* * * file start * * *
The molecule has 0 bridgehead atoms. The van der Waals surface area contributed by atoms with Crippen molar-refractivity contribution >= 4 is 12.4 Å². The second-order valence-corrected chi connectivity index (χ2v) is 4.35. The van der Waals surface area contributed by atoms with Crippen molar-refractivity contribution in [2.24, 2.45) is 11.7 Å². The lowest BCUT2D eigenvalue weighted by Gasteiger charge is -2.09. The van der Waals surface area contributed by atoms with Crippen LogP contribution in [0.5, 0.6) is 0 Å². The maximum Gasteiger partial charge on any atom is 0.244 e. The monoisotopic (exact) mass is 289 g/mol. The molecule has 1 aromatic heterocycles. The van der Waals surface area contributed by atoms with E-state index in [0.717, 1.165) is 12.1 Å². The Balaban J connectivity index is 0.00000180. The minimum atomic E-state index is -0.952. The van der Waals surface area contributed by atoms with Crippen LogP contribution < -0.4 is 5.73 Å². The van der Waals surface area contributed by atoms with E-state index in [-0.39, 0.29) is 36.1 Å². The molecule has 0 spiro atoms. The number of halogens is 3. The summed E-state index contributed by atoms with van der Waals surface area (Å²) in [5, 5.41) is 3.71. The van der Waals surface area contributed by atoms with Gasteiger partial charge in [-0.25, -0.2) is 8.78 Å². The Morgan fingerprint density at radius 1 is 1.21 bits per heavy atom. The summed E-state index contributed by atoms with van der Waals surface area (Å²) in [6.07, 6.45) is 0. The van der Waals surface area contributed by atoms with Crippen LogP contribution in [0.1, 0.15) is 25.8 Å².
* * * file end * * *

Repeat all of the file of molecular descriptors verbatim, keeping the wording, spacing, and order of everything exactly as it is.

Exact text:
The molecule has 0 bridgehead atoms. The van der Waals surface area contributed by atoms with Crippen molar-refractivity contribution >= 4 is 12.4 Å². The second-order valence-corrected chi connectivity index (χ2v) is 4.35. The van der Waals surface area contributed by atoms with Crippen molar-refractivity contribution in [2.24, 2.45) is 11.7 Å². The lowest BCUT2D eigenvalue weighted by Gasteiger charge is -2.09. The van der Waals surface area contributed by atoms with Crippen LogP contribution in [0.5, 0.6) is 0 Å². The maximum Gasteiger partial charge on any atom is 0.244 e. The monoisotopic (exact) mass is 289 g/mol. The molecule has 1 aromatic heterocycles. The van der Waals surface area contributed by atoms with E-state index in [0.717, 1.165) is 12.1 Å². The Balaban J connectivity index is 0.00000180. The minimum atomic E-state index is -0.952. The van der Waals surface area contributed by atoms with Crippen LogP contribution < -0.4 is 5.73 Å². The van der Waals surface area contributed by atoms with E-state index in [-0.39, 0.29) is 36.1 Å². The molecule has 0 spiro atoms. The number of halogens is 3. The summed E-state index contributed by atoms with van der Waals surface area (Å²) in [5, 5.41) is 3.71. The van der Waals surface area contributed by atoms with Gasteiger partial charge in [-0.25, -0.2) is 8.78 Å². The Morgan fingerprint density at radius 1 is 1.21 bits per heavy atom. The summed E-state index contributed by atoms with van der Waals surface area (Å²) in [6.07, 6.45) is 0. The van der Waals surface area contributed by atoms with Crippen LogP contribution in [0.1, 0.15) is 25.8 Å².